Severity: Critical Alert
Exit/Entry: Bhutan relaxes some domestic COVID-19 controls from Sept. 11. Quarantine measures, international travel restrictions continue.
Alert Begins 11 Sep 2020 10:16 AM UTC
Alert Expires 30 Sep 2020 11:59 PM UTC
- Incident: COVID-19 restrictions
- Location(s): Nationwide (map)
- Time Frame: Indefinite
- Impact: Travel and business disruptions, movement controls, entry restrictions
Effective Sept. 11, Bhutanese authorities are relaxing nationwide measures imposed in response to an increase in coronavirus disease (COVID-19) activity. Businesses may function through 2100 daily; ongoing business closures in major markets of the capital city of Thimphu may be expanded or replicated in other urban centers. Interdistrict transport is allowed with prior permission. All vehicles may operate, albeit with a maximum of 50-percent passenger load. Sports venues are open; school classes will begin for higher grades from Sept. 14.
Strict controls will continue in high-risk areas of Gelephu, Phuentsholing, Samdrupjongkhar, and Samtse districts, as well as localities near international borders. In such zones, residents must stay home and obtain movement passes for essential outdoor activity; only essential businesses will function. Entry and exit controls are in place. The following nationwide rules will apply for domestic travelers:
- Between low-risk zones: Online registration is compulsory; such registration may also be done at transport hubs like bus stations or checkposts.
- From low-risk to high-risk zones: Travel is prohibited unless authorities in destination sites give permission for entry.
- Between high-risk zones: No quarantine is necessary for asymptomatic passengers.
- From high-risk to low-risk zones: Travelers must undergo a mandatory 7-day quarantine at the point of origin, followed by a COVID-19 test. Passengers on emergency trips may skip quarantine, and travel immediately after testing; they will be subject to monitoring.
Other nationwide measures will continue until further notice. Wearing facemasks in public is compulsory. Contact sports, social gatherings, and interdistrict movement of people and goods remain prohibited unless the government grants permission. Authorities are advising residents to stay home and to use delivery services to the extent possible.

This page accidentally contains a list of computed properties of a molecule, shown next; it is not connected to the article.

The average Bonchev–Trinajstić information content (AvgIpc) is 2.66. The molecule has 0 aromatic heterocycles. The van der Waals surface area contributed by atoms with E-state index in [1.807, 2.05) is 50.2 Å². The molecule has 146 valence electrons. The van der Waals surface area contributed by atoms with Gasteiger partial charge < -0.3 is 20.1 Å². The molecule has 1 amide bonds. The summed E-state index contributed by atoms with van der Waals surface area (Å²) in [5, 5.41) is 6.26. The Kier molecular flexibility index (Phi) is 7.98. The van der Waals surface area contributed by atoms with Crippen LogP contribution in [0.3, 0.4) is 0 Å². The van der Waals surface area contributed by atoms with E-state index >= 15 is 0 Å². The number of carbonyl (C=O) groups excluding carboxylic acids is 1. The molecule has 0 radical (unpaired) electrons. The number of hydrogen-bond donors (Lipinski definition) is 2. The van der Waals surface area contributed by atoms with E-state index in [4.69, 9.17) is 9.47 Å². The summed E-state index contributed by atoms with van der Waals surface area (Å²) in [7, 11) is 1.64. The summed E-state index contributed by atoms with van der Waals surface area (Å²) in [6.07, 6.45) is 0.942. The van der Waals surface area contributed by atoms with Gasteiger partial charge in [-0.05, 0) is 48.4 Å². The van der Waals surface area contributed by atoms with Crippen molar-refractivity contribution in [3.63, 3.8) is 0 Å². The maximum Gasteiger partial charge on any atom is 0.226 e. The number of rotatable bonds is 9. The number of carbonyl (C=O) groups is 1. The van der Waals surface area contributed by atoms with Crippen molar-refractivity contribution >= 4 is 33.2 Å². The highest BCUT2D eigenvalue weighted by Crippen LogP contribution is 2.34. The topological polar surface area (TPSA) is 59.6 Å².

Bhutanese authorities continue to ban entry for foreigners through air and land borders. The rules affect foreigners with any form of visa, work permit, or immigration permit, as well as those carrying diplomatic, official, and international organization passports. Authorities are allowing foreign nationals to exit Bhutan. International flights to and from Bhutan remain severely limited due to travel restrictions on Bhutanese citizens and carriers, as well as border closures. Limited flights resumed between Thailand and Bhutan July 14, though flight schedules are subject to change at short notice. Bhutanese air carriers such as Druk Air (KB) and Bhutan Airlines (B3) are operating limited flights, mainly for repatriating Bhutanese citizens. All returnees are required to undergo a 21-day quarantine after repatriation. Authorities are advising citizens against nonessential travel. Bhutanese nationals are required to register with the Ministry of Foreign Affairs in Thimphu before traveling abroad.
Background and Analysis
The measures adopted by the government correspond with similar actions taken by other regional governments in response to the spread of COVID-19. COVID-19 is a viral respiratory disease caused by infection with the SARS-CoV-2 virus (previously known as 2019-nCoV). Symptoms occur 1-14 days following exposure (average of 3-7 days). These symptoms include fever, fatigue, cough, difficulty breathing, sometimes worsening to pneumonia and kidney failure - especially in those with underlying medical conditions. On March 11, the WHO declared the ongoing COVID-19 outbreak a pandemic.
Abide by national health and safety measures. Reconfirm business appointments, deliveries, work, and travel arrangements. Do not check out of accommodation without confirming onward travel. Consider delaying traveling if experiencing symptoms associated with COVID-19, as they may prompt increased scrutiny and delays. Liaise with trusted contacts for further updates and guidance. Maintain contact with your diplomatic representation. Ensure contingency plans account for further disruptive measures or extensions of current restrictions. Reconsider and reconfirm nonemergency health appointments. Ensure access to essential items. Carry proper identification documents, heed all security advisories.
Emphasize basic health precautions, especially frequent handwashing with soap and water, or an alcohol-based hand sanitizer if soap and water are unavailable. Practice good coughing/sneezing etiquette (i.e., covering coughs and sneezes with a disposable tissue, maintaining distance from others, and washing hands). There is no evidence that the influenza vaccine, antibiotics, or antiviral medications will prevent this disease, highlighting the importance of diligent basic health precautions.